Cootamundra Wattle

One of these things is not like the other #2

I admire people who can walk through the bush and identify the flora without referring to a field guide. To do this I think you need a good knowledge of what flora should be in the area (that will whittle down the hundreds of choices down to the tens), and then a system for classifying them.

Cootamundra Wattle - easy peasy

Cootamundra Wattle – easy peasy

For nearly a decade I have been trying to learn all the plants on our property (with little success). I’ve started with the acacias. Acacias are divided into six groups based on the shape and form of the leaves and flowers. Using the colour of the flowers is not very helpful! Group 1 acacias contain wattles with bipinnate foliage (as opposed to single leafed). I call them feathery-leaved wattles. Where I live there are only three species with this type of leaf – the Cootamundra Wattle (Acacia baileyiana) (an environmental weed in this area, planted by the previous owner), the Silver Wattle (Acacia dealbata) and the Black Wattle (Acacia mearnsii).

Silver Wattle - a bit trickier

Silver Wattle – a bit trickier

The Cootamundra is easy to pick – SMALL bipinnate leaves and that unique light blue-green colour. The Silver and the Black Wattles are a bit trickier to tell apart. The Silver Wattle flowers a bit earlier but how do you pick them when they are both in flower or both not? I’m glad you asked. You will have to look closely at the rhachis – the stem down the centre of the leaf. Distributed along the rhachis are tiny oil glands. In the Silver Wattle the oil glands are situated AT the point where each pair of pinnates is attached to the stem (pictured above). In the Black Wattle, those oil glands are BETWEEN the spot where the individual fronds meet the stem (pictured below, click photo to enlarge). Tricky, eh?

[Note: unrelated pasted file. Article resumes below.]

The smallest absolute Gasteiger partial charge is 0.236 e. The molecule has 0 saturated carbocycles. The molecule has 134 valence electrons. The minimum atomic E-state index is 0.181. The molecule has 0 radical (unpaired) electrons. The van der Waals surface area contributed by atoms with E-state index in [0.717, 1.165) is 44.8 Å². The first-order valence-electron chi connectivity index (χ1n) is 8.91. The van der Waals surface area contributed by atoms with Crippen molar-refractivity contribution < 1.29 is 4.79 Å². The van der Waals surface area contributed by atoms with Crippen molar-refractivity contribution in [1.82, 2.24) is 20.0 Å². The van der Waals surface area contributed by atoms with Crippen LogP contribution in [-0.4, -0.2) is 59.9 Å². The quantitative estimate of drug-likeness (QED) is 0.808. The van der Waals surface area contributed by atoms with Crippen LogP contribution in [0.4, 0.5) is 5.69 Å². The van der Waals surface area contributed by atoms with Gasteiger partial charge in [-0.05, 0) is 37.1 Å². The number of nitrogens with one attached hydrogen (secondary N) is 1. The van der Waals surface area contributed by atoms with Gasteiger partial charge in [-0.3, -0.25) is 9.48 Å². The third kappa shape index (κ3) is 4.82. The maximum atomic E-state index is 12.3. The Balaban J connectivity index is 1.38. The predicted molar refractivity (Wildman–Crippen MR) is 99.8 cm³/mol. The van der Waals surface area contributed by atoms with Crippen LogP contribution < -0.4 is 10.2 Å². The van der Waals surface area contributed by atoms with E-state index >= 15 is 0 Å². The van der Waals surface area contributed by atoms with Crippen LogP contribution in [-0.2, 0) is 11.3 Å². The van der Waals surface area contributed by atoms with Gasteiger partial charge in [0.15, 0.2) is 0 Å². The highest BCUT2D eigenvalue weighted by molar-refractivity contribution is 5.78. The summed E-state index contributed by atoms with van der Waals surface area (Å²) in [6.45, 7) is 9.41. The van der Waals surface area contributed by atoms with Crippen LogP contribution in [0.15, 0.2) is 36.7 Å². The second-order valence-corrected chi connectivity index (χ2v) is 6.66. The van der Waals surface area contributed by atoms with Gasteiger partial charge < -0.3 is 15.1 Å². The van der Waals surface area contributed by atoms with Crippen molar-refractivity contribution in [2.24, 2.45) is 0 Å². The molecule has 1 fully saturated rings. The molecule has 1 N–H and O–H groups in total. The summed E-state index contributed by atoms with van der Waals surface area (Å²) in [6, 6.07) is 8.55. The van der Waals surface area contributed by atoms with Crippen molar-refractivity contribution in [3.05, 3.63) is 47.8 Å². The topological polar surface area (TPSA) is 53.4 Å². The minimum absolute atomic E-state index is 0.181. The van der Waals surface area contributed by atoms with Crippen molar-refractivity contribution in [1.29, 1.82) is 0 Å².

Black Wattle

Black Wattle

Well, that covers the bipinnate wattles. That only leaves 11 more acacia species and several dozen more trees to come to grips with.

Grand Final special – the Purple Haze descends

Some of you may not be aware that last weekend, the Fremantle Dockers AFL team qualified for their first Grand Final, to be played on Saturday. The main colour of the jersey is purple and to their fans the team is affectionately known as the ‘Purple Haze’. Looking up at the spur above our house at the moment you could be forgiven for thinking I have forsaken the West Coast Eagles and jumped onto the Freo band-wagon. (Those of you who have visited Western Australia will realise that this is slightly more ridiculous than a Carlton fan supporting Collingwood). It appears a purple haze has descended on the hill above our house.

A. baileyana purpurea new foliage

A. baileyana purpurea new foliage

The colour is due to a stand of trees which are a particular cultivar of the Cootamundra Wattle known as Acacia baileyana purpurea. In Spring A. baileyana produces new growth that is light green in colour (see photo below) whereas this cultivar produces new foliage that is purple in colour, REALLY purple (see photo left). With all the branches tipped with purple foliage it looks like there is a  purple mist on the hill.

A. baileyana new foliage

A. baileyana new foliage

Like the normal Cootamundra Wattle, A. baileyana purpurea is classed as an environmental weed in the Murrindindi Shire and should be removed.

Maybe I’ll wait until after the Grand Final. I’ll be busy this weekend watching the footy. Go Freo.